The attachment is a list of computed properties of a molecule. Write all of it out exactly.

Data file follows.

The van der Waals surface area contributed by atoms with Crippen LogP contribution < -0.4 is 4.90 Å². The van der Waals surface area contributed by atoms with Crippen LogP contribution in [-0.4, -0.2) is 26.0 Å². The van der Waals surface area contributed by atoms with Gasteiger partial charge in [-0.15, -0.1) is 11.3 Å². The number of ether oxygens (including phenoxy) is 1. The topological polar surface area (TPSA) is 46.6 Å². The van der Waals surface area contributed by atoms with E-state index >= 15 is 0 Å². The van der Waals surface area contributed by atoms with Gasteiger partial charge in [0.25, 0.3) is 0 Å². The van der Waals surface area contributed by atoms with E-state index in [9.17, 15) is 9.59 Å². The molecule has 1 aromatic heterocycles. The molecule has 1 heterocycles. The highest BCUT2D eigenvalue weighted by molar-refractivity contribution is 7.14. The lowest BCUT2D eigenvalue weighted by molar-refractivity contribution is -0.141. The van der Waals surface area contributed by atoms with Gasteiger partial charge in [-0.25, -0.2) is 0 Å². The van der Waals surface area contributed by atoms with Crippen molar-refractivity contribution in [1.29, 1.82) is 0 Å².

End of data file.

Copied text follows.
The van der Waals surface area contributed by atoms with Crippen LogP contribution < -0.4 is 4.90 Å². The van der Waals surface area contributed by atoms with Crippen LogP contribution in [-0.4, -0.2) is 26.0 Å². The van der Waals surface area contributed by atoms with Gasteiger partial charge in [-0.15, -0.1) is 11.3 Å². The number of ether oxygens (including phenoxy) is 1. The topological polar surface area (TPSA) is 46.6 Å². The van der Waals surface area contributed by atoms with E-state index >= 15 is 0 Å². The van der Waals surface area contributed by atoms with Gasteiger partial charge in [0.25, 0.3) is 0 Å². The van der Waals surface area contributed by atoms with E-state index in [9.17, 15) is 9.59 Å². The molecule has 1 aromatic heterocycles. The molecule has 1 heterocycles. The highest BCUT2D eigenvalue weighted by molar-refractivity contribution is 7.14. The lowest BCUT2D eigenvalue weighted by molar-refractivity contribution is -0.141. The van der Waals surface area contributed by atoms with Gasteiger partial charge in [-0.25, -0.2) is 0 Å². The van der Waals surface area contributed by atoms with Crippen molar-refractivity contribution in [1.29, 1.82) is 0 Å².